The two-thirds size cottage, which measures 24 feet long, eight feet deep and with five feet high rooms, was presented to Princess Elizabeth and her sister Margaret in March 1932 on behalf of ‘the people of Wales’ on the occasion of Elizabeth’s sixth birthday. 

Designed by architect Edmund Willmott, who had earlier built a less grand little house for his own daughter to play in, it was intended as a symbol of the love and fascination of the Welsh people for the little princess who was, at that stage, never expected to become Queen. 

The mining communities of the valleys had suffered more unemployment than any other part of Britain during the Depression, and the house, built exclusively by Welsh labour and from Welsh materials left over from the Llandough Hospital, was a poignant reminder of a workforce in despair.

It was also designed as a link between the two privileged little princesses and those who lived in genuine cottages. It gave the sisters the chance to play at keeping an ordinary house - although it was far more luxurious than the vast majority of family homes at the time.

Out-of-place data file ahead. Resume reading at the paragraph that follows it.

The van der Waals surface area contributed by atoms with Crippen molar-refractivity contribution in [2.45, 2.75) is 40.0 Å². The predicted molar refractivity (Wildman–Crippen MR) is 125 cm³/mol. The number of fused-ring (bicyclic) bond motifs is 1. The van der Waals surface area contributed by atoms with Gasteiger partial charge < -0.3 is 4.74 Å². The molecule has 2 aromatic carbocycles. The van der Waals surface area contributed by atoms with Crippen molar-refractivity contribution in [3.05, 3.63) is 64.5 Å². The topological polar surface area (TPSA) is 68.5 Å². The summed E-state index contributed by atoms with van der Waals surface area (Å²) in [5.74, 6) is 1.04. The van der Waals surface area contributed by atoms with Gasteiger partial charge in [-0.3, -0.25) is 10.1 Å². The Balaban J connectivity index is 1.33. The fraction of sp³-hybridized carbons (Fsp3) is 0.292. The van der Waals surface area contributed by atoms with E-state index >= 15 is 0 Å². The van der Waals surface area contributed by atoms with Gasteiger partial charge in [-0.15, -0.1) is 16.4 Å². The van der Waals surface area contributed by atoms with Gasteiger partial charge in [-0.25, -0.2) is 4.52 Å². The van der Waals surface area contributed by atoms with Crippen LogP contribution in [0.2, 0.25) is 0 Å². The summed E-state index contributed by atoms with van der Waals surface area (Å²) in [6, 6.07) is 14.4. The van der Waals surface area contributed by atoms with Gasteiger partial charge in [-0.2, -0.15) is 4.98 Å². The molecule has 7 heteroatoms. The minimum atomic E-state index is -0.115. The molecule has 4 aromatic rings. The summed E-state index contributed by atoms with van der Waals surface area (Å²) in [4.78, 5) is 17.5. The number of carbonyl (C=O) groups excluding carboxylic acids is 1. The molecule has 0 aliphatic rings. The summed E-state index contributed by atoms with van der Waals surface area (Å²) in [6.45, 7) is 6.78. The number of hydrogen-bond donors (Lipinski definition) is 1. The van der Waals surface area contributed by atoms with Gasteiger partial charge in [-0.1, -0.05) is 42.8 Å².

The layout of a typical Welsh cottage was followed for the interior. The front door opens onto a small hallway with a kitchen to the right and the ‘siamber fach’, or Little Chamber, on the left. A staircase gives access to a bedroom and a bathroom, which, when it was first built, was very modern, with hot and cold running water, a heated towel rail and electricity.

The contents included a tiny radio, a little oak dresser and a miniature blue and gold china set. There was linen with the initial ‘E’ and a portrait of the Queen’s mother, the Duchess of York, hanging over the dining room mantelpiece. A bookcase filled with Beatrix Potter’s little books, including Jemima Puddleduck, ensured the girls never grew bored. Lattice windows, blue and white checked curtains, blue carpets and white walls finished off the decor.    

The house also contained little books, pots and pans, food cans, brooms, a packet of Epsom salts and a radio licence, all made to order and to scale. In the kitchen, there was a gas cooker and a fridge which both worked. There was even a working, miniature-sized telephone. The house also had its own front garden with scaled down hedges and flower borders.